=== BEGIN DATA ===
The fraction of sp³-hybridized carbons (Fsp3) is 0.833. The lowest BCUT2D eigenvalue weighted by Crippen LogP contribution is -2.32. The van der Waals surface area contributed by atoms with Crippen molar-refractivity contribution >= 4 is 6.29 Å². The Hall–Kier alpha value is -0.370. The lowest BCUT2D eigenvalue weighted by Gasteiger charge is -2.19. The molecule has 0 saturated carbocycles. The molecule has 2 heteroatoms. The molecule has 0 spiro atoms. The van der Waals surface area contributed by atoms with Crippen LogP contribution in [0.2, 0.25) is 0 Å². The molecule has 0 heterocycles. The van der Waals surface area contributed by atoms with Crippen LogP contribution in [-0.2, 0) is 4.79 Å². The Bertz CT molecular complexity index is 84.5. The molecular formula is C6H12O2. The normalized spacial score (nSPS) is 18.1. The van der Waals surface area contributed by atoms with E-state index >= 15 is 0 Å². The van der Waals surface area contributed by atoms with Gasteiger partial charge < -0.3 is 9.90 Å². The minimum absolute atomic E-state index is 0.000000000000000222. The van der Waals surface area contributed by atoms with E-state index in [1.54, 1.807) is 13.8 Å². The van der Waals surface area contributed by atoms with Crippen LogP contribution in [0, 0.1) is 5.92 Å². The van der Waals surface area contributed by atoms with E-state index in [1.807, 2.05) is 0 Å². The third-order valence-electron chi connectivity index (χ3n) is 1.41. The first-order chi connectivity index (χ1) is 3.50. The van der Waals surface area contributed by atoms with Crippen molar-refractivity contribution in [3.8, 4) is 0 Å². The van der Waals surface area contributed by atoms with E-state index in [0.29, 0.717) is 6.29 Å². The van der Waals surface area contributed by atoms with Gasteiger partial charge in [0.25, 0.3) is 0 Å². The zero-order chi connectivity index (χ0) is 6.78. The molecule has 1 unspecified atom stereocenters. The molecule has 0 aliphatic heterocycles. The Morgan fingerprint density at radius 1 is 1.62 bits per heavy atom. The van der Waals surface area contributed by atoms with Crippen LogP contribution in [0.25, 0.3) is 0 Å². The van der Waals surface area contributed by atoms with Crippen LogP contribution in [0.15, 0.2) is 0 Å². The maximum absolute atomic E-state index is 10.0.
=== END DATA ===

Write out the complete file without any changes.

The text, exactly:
The fraction of sp³-hybridized carbons (Fsp3) is 0.833. The lowest BCUT2D eigenvalue weighted by Crippen LogP contribution is -2.32. The van der Waals surface area contributed by atoms with Crippen molar-refractivity contribution >= 4 is 6.29 Å². The Hall–Kier alpha value is -0.370. The lowest BCUT2D eigenvalue weighted by Gasteiger charge is -2.19. The molecule has 0 saturated carbocycles. The molecule has 2 heteroatoms. The molecule has 0 spiro atoms. The van der Waals surface area contributed by atoms with Crippen LogP contribution in [0.2, 0.25) is 0 Å². The molecule has 0 heterocycles. The van der Waals surface area contributed by atoms with Crippen LogP contribution in [-0.2, 0) is 4.79 Å². The Bertz CT molecular complexity index is 84.5. The molecular formula is C6H12O2. The normalized spacial score (nSPS) is 18.1. The van der Waals surface area contributed by atoms with E-state index >= 15 is 0 Å². The van der Waals surface area contributed by atoms with Gasteiger partial charge < -0.3 is 9.90 Å². The minimum absolute atomic E-state index is 0.000000000000000222. The van der Waals surface area contributed by atoms with E-state index in [1.54, 1.807) is 13.8 Å². The van der Waals surface area contributed by atoms with Crippen LogP contribution in [0, 0.1) is 5.92 Å². The van der Waals surface area contributed by atoms with E-state index in [1.807, 2.05) is 0 Å². The third-order valence-electron chi connectivity index (χ3n) is 1.41. The first-order chi connectivity index (χ1) is 3.50. The van der Waals surface area contributed by atoms with Crippen molar-refractivity contribution in [3.8, 4) is 0 Å². The van der Waals surface area contributed by atoms with E-state index in [0.29, 0.717) is 6.29 Å². The van der Waals surface area contributed by atoms with Gasteiger partial charge in [0.25, 0.3) is 0 Å². The zero-order chi connectivity index (χ0) is 6.78. The molecule has 1 unspecified atom stereocenters. The molecule has 0 aliphatic heterocycles. The Morgan fingerprint density at radius 1 is 1.62 bits per heavy atom. The van der Waals surface area contributed by atoms with Crippen LogP contribution in [0.25, 0.3) is 0 Å². The van der Waals surface area contributed by atoms with Crippen LogP contribution in [0.15, 0.2) is 0 Å². The maximum absolute atomic E-state index is 10.0.